SH: Kim announced [Jan. 2] they’re about to launch an ICBM, but Trump tweeted “It’s not going to happen.”

GN: Yeah. Of course, we all say “It’s not going to happen.” Five administrations have said that’s not going to happen. Yet it’s happening. So I don’t know what he intends to do about it differently.

SH: So will you reassure California voters that, when you take the oath of office, you will—

GN: Build an iron dome so we’re not the target?

SH: No, not that. That you will sign onto the anti-Trump campaign. You will lead the anti-Trump campaign.

GN: Well, one thing I’m not accused of is being timid. My worst critics would acknowledge that timidity is not a strong suit of mine. It’s just in my dna to step out and take—

SH: –say to ICE, “Protect the Dreamers. Keep out of our schools and hospitals.”

GN: I think my record is pretty crystal clear when it comes to those things, and sanctuary [city] policy that I promoted, not just extended, as Mayor. Those are things that I will pursue, absolutely, unquestionably. Lead, not secede.

SH: There are two different attitudes with respect to how Democrats deal with Trump. One is to resist. Hashtag NotMyPresident, so on and so forth. And the other one—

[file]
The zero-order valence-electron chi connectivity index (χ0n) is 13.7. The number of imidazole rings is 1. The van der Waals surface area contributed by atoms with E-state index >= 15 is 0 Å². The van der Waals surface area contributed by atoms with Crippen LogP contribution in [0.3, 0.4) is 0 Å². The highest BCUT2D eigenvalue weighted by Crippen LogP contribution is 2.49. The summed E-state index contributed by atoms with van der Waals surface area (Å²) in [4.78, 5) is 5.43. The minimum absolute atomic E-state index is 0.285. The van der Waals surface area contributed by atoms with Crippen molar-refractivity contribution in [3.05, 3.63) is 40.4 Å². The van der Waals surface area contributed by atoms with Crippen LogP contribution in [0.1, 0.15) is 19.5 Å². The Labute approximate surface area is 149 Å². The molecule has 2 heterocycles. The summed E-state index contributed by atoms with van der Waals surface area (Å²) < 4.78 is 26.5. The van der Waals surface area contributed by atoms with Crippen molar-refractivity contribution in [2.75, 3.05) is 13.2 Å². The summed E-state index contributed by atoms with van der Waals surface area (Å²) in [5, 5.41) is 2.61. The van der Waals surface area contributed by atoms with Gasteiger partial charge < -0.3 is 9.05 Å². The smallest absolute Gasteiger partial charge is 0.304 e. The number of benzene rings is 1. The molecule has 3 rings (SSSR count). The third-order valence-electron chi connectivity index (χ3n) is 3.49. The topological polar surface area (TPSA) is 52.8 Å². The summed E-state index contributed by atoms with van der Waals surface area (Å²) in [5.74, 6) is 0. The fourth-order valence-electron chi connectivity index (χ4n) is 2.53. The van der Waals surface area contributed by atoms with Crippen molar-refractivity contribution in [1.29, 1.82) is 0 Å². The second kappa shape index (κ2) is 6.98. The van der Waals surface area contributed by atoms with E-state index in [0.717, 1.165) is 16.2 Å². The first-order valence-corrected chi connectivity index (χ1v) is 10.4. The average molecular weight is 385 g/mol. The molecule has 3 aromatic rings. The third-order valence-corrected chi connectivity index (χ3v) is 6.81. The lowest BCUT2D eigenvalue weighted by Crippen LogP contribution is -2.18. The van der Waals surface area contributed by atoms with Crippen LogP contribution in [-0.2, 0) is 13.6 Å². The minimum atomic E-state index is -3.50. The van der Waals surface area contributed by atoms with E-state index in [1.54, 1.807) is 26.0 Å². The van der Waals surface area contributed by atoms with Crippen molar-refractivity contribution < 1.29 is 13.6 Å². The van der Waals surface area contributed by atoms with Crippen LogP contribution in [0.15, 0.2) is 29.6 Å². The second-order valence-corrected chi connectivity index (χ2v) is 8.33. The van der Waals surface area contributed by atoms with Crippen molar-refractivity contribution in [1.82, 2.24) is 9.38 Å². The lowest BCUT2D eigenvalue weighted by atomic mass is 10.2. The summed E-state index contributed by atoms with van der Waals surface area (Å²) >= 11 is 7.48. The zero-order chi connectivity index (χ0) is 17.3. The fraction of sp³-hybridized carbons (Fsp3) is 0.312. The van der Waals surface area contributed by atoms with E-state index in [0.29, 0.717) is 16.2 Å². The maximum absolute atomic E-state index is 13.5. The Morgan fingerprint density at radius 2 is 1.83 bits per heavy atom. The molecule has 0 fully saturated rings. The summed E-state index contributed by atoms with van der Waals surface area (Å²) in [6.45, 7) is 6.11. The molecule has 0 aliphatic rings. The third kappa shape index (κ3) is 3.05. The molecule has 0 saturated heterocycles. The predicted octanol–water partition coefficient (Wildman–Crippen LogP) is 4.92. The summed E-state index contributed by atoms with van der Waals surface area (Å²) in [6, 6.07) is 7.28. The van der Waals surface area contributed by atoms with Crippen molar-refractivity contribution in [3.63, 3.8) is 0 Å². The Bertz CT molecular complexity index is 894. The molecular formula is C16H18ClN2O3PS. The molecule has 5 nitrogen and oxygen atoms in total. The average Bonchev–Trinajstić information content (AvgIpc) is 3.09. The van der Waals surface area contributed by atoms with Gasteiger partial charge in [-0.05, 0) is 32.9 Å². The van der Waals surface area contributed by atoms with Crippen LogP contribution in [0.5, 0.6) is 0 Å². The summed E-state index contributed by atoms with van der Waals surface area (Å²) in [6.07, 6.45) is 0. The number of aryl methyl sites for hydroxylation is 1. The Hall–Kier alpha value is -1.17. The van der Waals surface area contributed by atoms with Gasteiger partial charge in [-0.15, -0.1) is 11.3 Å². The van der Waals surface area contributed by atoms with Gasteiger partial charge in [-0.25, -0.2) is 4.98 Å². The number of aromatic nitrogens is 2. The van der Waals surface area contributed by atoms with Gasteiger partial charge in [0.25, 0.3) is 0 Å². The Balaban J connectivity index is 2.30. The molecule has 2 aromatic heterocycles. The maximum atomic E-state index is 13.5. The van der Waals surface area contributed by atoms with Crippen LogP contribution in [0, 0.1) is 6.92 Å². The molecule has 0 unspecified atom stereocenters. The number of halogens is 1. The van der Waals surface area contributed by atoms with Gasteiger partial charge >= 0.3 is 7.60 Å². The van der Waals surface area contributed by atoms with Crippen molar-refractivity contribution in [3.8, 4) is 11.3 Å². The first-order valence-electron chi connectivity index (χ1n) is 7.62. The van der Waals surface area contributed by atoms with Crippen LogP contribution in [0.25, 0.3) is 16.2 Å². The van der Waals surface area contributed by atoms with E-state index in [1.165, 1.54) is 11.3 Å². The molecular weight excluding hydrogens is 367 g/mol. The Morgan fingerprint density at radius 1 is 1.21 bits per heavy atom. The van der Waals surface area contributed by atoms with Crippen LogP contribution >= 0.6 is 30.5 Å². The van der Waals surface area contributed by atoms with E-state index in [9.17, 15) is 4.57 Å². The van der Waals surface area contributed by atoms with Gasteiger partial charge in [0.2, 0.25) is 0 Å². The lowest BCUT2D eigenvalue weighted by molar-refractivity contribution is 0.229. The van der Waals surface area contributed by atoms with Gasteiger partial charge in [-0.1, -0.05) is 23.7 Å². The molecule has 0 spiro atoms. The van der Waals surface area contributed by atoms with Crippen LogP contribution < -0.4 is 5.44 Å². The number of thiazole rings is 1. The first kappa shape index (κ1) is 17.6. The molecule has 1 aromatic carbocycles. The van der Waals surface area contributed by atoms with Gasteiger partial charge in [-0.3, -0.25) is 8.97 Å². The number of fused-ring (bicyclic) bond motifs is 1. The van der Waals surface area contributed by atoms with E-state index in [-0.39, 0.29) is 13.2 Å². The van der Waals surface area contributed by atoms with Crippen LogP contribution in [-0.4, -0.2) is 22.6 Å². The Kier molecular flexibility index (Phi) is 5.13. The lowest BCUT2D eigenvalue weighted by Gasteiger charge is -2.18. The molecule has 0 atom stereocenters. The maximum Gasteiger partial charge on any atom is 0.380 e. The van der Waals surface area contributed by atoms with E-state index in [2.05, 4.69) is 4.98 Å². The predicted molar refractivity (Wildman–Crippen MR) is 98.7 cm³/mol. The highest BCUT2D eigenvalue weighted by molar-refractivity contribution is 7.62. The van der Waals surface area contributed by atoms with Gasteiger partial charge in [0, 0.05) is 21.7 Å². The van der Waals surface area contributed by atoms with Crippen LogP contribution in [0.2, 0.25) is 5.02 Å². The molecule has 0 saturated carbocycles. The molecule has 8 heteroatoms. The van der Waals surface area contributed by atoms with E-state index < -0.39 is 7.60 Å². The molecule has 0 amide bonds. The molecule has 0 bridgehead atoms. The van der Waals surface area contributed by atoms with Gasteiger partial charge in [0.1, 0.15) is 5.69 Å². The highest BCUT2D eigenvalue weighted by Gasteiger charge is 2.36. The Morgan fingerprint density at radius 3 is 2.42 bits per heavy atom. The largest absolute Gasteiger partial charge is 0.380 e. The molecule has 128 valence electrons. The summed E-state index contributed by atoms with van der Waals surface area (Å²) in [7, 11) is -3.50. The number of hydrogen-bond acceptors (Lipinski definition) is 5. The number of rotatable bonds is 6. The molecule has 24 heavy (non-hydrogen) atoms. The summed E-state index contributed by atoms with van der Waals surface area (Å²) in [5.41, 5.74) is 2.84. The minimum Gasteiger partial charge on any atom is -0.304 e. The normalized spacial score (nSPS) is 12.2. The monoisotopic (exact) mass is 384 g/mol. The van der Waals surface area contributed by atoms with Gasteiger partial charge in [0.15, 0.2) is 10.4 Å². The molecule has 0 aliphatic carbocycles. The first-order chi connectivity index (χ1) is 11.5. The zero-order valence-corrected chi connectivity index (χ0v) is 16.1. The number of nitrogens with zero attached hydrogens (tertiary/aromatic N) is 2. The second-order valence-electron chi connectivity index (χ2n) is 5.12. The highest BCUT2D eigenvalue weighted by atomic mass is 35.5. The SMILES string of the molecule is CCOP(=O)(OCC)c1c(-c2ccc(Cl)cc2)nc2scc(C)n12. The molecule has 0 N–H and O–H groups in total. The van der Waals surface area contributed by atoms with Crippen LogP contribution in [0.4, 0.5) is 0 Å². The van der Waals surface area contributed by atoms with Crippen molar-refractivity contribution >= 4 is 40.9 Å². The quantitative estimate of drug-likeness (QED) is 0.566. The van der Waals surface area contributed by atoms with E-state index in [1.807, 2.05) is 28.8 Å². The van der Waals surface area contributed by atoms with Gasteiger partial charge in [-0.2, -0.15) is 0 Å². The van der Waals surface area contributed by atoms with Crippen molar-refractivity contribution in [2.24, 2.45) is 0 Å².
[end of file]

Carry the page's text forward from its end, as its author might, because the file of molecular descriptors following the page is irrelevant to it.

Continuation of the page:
GN: Yeah. I don’t like that.

SH: Why not?

GN: “Not My President.” Because we unanimously criticized the Republican Party for saying Obama was not their President.

SH: They started it!

GN: Doesn’t matter. It doesn’t make it right. That sounds like my kids. It’s like, grow up. I just don’t like the petulance. Just because they started it? I mean, act as you expect others to act. Be mature. Be adults. You don’t have to go into the mud.

SH: Are some of us just itching for a fight?

GN: No, some of us are frankly immature. That’s all that is. That’s just immaturity. I would expect more of my kids. And I expect more of adults. And in that context, as an American citizen, I wish Trump success. I certainly do. Absolutely. If he’s successful, and is inclusive, then we’re all better off.

SH: If he’s successful, then we have Republican Presidents for the next 20 years.

GN: Well, look. I am an American first, a partisan second. I want this country to thrive, not survive. I want all of us to do well.

SH: Okay, well, you know, the comparisons with Nazi Germany are being made, and I think appropriately so. Which leads to this question, if this were 1932-1933, would you say to your kids, “You know, the guy [Hitler] got elected legally, so let’s respect that and cooperate with him.” Or do you go underground into a resistance? In which case, History would have rewarded you.